25 August 2016

Exhibition Review:
“Capital. Debt – Territory – Utopia”

Text: Anja Neidhardt


Joseph Beuys created the installation “The Capital Space 1970–1977” for the Venice Biennale in 1980.A new definition for “capital” had formed in his thinking in the 1970s. Beuys released the word from the world of financial terminology and moved the creative potential of human beings to the centre of economic thought. His idea is described by “Art = Capital”.

“The Capital Space 1970–1977” is now on show in Berlin for the first time. However, it is not displayed in a kind of white cube or on its own, but is embedded in a multilayered exhibition that brings elements from different epochs, disciplines and media into a dialogue, thus creating a rich context in which both the work obtains a new meaning and also the view of all the other exhibits can be changed. The exhibition “Capital. Debt – Territory – Utopia” curated by Eugen Blume and Catherine Nichols questions and discusses what “capital” once was, is now, – and what it could be in the future.


Capital in the Context of Debt, Territory and Utopia


The exhibition is divided into three areas: debt, territory and utopia. First, the argument is put forward that debts – material and moral – are older and more fundamental than money: our financial relationship with our fellow humans, but also with the world begins at birth. This form of original sin that features in almost every religion forms both the requirement and the basis of all giving and taking. In the second section – territory – the spotlight is, above all, on the early modern period’s developing interrelationship of capital with conquering and transforming global space. The third part – utopia – questions Joseph Beuys’ positive capital term founded in creativity. The exhibition concludes with “The Capital Space 1970–1977”. As the visitor has to turn around and pass through the exhibition again to get to the entrance respectively the exit, Beuys’ work can be described as the crux, as a turning point and the centre of this spatial discourse.



In Dialogue


For the curators, the form of dialogue played an essential role in the design as Catherine Nichols explained in her speech at the opening of the exhibition in the Hamburger Bahnhof on 1 July 2016. “What we mean by dialogue involves the tradition of humanistic intellectual conversation for centuries to the extent that we examine even contradictory opinions on the subject of capital and question why under no circumstances we speak only with the dead,” according to Nichols. These voices appear in the exhibition in the form of quotations around which small configurations of two to five objects are arranged. The quotations do not have an explanatory function but play much more of a questioning, seeking, stimulating role. In all, the exhibition comprises 130 exhibits, many of which come from the collections of the Staatliche Museen zu Berlin. (The oldest object is an ancient Babylonian purchase agreement for a female slave, written in cuneiform two thousand years before Christ.)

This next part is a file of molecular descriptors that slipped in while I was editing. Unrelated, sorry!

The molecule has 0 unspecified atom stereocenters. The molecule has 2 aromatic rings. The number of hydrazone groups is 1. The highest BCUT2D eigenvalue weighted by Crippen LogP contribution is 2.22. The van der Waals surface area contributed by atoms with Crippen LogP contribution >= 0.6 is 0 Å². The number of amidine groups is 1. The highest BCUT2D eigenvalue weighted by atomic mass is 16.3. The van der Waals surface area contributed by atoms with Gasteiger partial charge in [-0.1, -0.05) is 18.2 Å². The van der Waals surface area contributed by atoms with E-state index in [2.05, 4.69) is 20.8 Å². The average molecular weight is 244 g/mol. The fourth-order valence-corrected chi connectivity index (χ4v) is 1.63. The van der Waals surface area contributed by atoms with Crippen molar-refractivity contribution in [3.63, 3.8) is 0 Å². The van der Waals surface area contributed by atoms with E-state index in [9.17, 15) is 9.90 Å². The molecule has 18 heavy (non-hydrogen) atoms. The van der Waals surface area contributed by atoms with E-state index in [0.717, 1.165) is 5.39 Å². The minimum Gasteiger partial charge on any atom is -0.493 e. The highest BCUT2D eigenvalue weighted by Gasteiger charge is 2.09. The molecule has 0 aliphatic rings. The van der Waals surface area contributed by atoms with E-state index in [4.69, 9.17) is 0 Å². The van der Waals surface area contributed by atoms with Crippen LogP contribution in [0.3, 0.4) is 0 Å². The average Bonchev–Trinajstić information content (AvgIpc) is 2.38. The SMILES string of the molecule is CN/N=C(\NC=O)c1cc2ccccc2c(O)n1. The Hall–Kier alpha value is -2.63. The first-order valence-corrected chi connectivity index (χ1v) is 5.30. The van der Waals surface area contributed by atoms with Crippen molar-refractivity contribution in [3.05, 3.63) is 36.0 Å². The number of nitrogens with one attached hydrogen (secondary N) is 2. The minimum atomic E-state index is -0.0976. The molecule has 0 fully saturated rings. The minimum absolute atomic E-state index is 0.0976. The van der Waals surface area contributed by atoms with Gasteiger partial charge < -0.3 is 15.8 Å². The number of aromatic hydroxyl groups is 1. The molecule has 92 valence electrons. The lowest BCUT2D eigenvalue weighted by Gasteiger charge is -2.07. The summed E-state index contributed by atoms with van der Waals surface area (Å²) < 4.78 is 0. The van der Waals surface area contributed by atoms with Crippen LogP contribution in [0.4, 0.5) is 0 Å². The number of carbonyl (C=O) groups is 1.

The curators use the term “dialogue” however in the “sense of André Malraux’s imaginary museum” according to Nichols’ speech. They have “brought together artworks and artefacts from different eras and places that talk to one another, objects from all areas of culture, that produce thought-images through their togetherness, their juxtaposition and opposition and which illuminate the dimension of capital, above all, however, the role of mankind in this very complex bustle of late-capitalist society,” says Nichols.


Jan Sanders van Hemessen Meets Rihanna


Specifically this method means that in the first section that looks at debt settlement, the following combination emerged whereby“Woman Weighing Gold”, a painting from the 16th century by the Flemish artist, Jan Sanders van Hemessen, and the Sermon on the Mount scene from Pasolini’s “The Gospel According to Matthew” find themselves in the company of the trap music song “Bitch Better Have My Money” sung by Rihanna and a quotation by the Canadian author, Margaret Atwood, which says: “As we sow, so shall we reap, or that’s what we’d like to believe; and not only that, but someone or something is in charge of evening up the scores.” Various cultures, epochs, world views and media collide with each other here – successfully, because there is actually a rich and multilayered conversation that revolves around the economics of debt and the ideal of balance.



Open Areas


The creative implementation of individual conversations are arranged like islands in space, based on empty glass display cases that come from the museums in Dahlem (that are about to move into the Humboldt-Forum currently under construction). Working with Raumlabor Berlin, the curators have created a space in which “open areas” (as they describe them themselves) exist: the empty display cases can be seen as question marks and projection surfaces; they function as walls and windows, as well as frameworks and mirrors. In this respect, they also stand as a symbol of this interesting and rich dialogue about capital and the attempt to define capital and even of the search for answers for the many questions arising from this – a search that has only just begun and will continue for some time to come.




Nº 284
Region of Design

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